Monday, June 23, 2008


Ah. The weekend!

A restful Saturday under blistering heat wave conditions only served to make the four walls of our temporary pad close in on us tight. Therefore, an all day outing of visual and culinary delights was on tap!

Our educational entertainment began at Pyramid Lake, a reservoir part of the greater California water system.

I had no idea of the intense infrastructure required to meet the population demands of this state. It was truly eye-opening. Of couse, Keller would have felt it to be eye opening as well, should a giant dinosaur, or some other large carnivorous animal chosen to eat at In 'n Out Burger that day . . .

Our next stop was a museum that I'm fairly certain does not get enough kudos for the extensive collection it houses. Competing with the 'big boys' of museum class is just too much of a job for this tucked-away-in-a-corner place. The PacificAsia Museum was nothing short of a thrill! Room after rooom of antiquities, spanning the entirety of the Pacific Rim people groups captured our attention.

Jade, pottery, ceramics, statues, terracotta items, earrings, cookies . . .


Yes, cookies. In a weird sort of way. You see, the free film (which we supposed to be a short 12-15 minute documentary-type viewing) turned out to be a 45 minute documentary on an annual buddhist gathering, complete with a Tibetian buddhist monk present to answer any questions.


All of this took place in a room that keenly reminded me of several of the Phillipino churches I'd travelled to. I thouroughly expected the warm-hearted Philippino women to usher in a card table heavily laden with freshly prepared food, summon me to the front of the room, seat me on a pew, and stand around, and watch me devour their culinary delights.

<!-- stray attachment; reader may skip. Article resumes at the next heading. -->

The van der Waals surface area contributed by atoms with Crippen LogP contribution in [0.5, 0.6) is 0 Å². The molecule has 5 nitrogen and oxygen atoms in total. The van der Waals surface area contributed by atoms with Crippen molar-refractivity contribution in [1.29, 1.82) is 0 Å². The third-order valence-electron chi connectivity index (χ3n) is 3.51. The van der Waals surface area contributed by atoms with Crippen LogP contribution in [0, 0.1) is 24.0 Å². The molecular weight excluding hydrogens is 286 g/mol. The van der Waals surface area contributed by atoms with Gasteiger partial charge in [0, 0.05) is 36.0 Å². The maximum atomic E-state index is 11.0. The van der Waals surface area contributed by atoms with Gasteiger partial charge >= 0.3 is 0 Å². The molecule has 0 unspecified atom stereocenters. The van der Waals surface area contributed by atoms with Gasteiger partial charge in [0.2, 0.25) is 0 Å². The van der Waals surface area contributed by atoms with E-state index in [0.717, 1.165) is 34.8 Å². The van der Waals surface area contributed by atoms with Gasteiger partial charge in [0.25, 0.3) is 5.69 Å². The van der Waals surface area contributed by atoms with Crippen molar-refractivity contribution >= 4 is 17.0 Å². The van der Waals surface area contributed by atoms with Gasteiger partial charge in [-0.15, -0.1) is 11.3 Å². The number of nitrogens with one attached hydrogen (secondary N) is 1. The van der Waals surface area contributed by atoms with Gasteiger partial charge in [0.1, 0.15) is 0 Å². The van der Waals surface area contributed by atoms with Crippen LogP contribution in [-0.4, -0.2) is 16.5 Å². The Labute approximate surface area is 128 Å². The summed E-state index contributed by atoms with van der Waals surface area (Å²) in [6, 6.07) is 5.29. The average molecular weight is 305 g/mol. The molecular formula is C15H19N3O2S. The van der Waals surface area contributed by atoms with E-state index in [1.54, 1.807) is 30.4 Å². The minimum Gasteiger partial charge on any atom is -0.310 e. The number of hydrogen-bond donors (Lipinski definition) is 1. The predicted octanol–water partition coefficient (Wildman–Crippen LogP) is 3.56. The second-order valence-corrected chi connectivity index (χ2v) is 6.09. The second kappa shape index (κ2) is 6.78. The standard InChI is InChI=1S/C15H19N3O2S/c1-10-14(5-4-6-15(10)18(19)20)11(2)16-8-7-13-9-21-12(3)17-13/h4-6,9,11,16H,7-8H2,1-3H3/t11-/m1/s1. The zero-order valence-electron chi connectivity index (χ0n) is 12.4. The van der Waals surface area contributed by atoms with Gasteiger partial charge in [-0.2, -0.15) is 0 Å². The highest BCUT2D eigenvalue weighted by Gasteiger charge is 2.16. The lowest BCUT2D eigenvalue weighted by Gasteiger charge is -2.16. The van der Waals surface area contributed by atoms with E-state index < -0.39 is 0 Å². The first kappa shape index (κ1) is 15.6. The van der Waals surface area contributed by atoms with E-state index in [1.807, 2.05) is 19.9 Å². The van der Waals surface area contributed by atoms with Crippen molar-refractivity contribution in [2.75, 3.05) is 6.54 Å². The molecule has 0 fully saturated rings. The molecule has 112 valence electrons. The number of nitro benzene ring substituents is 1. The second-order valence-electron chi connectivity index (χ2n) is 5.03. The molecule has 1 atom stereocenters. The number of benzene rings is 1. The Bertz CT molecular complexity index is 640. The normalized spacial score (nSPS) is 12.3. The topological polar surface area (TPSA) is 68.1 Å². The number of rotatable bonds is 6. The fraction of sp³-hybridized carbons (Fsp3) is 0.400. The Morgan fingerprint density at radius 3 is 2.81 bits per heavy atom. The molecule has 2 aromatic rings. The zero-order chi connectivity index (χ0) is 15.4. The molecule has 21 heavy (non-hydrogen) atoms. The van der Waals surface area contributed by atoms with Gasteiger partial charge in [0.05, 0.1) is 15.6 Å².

*suddenly awakened from my daydream*

but, no.

I was in a presentation room with 30 chairs, a projector, 10 people, a crying, tired baby, a buddhist monk, and a card table at the back of the room which proudly displayed a bottle of water, and a tub of chocolate drop cookies! Egads.

We wisked out of the presentation room as soon as the documentary was over.

Returning to the room after room of displays, I entered a room wherein a silk painting, as well as a bronze statue of the 'eldest disciple of buddha' stood. In a flash, I suddenly understood the craze over a man that had been depicted by the documentary I'd just viewed upstairs, and I was struck by the truth of the Scripture in Psalm 115:

Their idols are silver and gold, the work of men's hands.
They have mouths, but they speak not: eyes have they, but they see not:
They have ears, but they hear not: noses have they, but they smell not Psalm 115:4-6

Seeking truth, they ask at the feet of a statue made by hands, instead of asking for Truth from the Creator of All, who made the hands of men.

I had to leave my ponderings of the moment by the wayside. My family was excitedly calling me to the nearby footpath and bridge, which covered a small stream filled with Koi fish.

Three feet long, their brilliant colors captivated us, and conversation devolved into talk of sharks that grow to the size of the pond they are kept in, and, of course, Fred.

Oh, Lord . . .please deliver me from my children's fascination with Fred. I cannot take it. Please?

Other snapshots, such as Gil and Keller with the Chinese lion, graced our lens.

A family self-portrait outside the pagoda . . .

And a must-have stop at Baskin Robbins to see Brandon of "See Ya Tomorrow" fame, wherein, off course, Keller proudly displayed his most recent field trip spoils:

Yes, we seized the day. A fantastic day it was, too. Our family, together, enjoying each others' company, in the middle of an adventure we never expected to be on . . .


Annette said...


You take the most awesome pix. Very neat.

Come visit me at my new blog...

It's not much to speak of yet and I definately don't have your wit, but the Lord does bless.

Annette in MN

Kim & Dave said...

Sounds like a lot of fun!

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